Mother’s Day Budget Surprise
Monday, 11th May 2015 at 12:22 pm
It was intended as a Mother’s Day gift to the tune of $3.5 billion, but the Abbott Government’s showcase childcare package has been slammed for “stealing” money out of family's pockets and forcing mothers back into work.
Abbott and Treasurer Joe Hockey announced that the package would be included in tomorrow’s Federal Budget, saying it would provide greater choice for more than 1.2 million families.
“Families using childcare in 2017, on family incomes of between $65,000 and $170,000 will be around $30 a week better off,” Abbott said.
“Those on higher incomes will, on average, continue to receive the same level of support.”
But the scheme will actually see almost 50 per cent of new mothers lose access to the full $11,500 available under the Government’s current package.
About 80,000 new mothers with employer schemes will lose some or all of their Government parental leave payments.
It is understood that children of families with an income of $65,000 or under will continue to be subsidised for 12 hours of childcare a week, but those over that threshold, with a parent not working or studying for at least eight hours a fortnight, will not receive Government help.
Hockey told Channel Nine that the Government wanted to stop families from “double dipping”.Either there are no banners, they are disabled or none qualified for this location!
“At the moment people … are effectively double dipping,” Hockey said.
"We are going to stop that … You cannot get both parental leave from your employer and from taxpayers.”
Australian Council of Trade Unions (ACTU) President, Ged Kearney, did not hold back on her opinion of the childcare changes.
“Be angry, be very very angry! Such hypocrisy is hard to imagine let alone actually deal with,” Kearney tweeted.
Opposition families spokesperson, Jenny Macklin, said the Government had backflipped on one of its signature policies.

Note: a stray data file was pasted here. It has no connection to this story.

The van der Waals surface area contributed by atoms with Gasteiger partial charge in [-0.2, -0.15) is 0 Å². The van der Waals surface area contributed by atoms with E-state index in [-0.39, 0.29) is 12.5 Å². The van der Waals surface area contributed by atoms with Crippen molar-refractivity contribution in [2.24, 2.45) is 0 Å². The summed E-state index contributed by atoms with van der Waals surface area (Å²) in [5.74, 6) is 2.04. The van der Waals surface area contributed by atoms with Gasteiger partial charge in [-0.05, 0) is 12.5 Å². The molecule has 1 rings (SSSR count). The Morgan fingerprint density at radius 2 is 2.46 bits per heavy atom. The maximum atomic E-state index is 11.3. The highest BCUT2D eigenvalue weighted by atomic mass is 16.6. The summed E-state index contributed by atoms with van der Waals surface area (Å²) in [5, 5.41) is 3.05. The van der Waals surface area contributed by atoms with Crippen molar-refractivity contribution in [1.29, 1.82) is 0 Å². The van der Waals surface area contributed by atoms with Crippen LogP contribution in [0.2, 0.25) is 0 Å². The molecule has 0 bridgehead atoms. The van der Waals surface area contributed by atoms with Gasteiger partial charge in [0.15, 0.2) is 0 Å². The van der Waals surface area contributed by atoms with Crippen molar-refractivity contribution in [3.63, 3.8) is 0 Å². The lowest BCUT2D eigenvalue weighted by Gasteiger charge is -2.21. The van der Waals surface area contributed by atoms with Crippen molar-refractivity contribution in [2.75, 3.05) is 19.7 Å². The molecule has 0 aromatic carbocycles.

“The one thing that parents know from Tony Abbott and Joe Hockey is that you would never believe anything they say about paid parental leave,” Macklin said.
“Labor is open to changes which assist families to deal with an increased cost of living, and make it easier for parents to participate in the workforce.
“However we will not support the short-sighted and cruel cuts to family payments the Government is trying to link to these changes.”
Australian Council of Social Services (ACOSS) CEO, Cassandra Goldie, said the package was unbalanced.
“As a total package, the reforms to family and child care payments are unbalanced. Very low income families are being asked to foot the bill for generous subsidies to those who are already doing well financially. In addition, the package does not strike the right balance between workforce participation and child development, with some vulnerable children worse off,” Goldie said.
“It is difficult to reconcile the generous assistance being extended to families in the top 25% of incomes with the severe cuts to payments for families struggling to make ends meet. The package includes the cuts to family payments announced in the last Budget, up to $60 a week for single parent households, while reducing child care subsidies for families locked out of paid work.”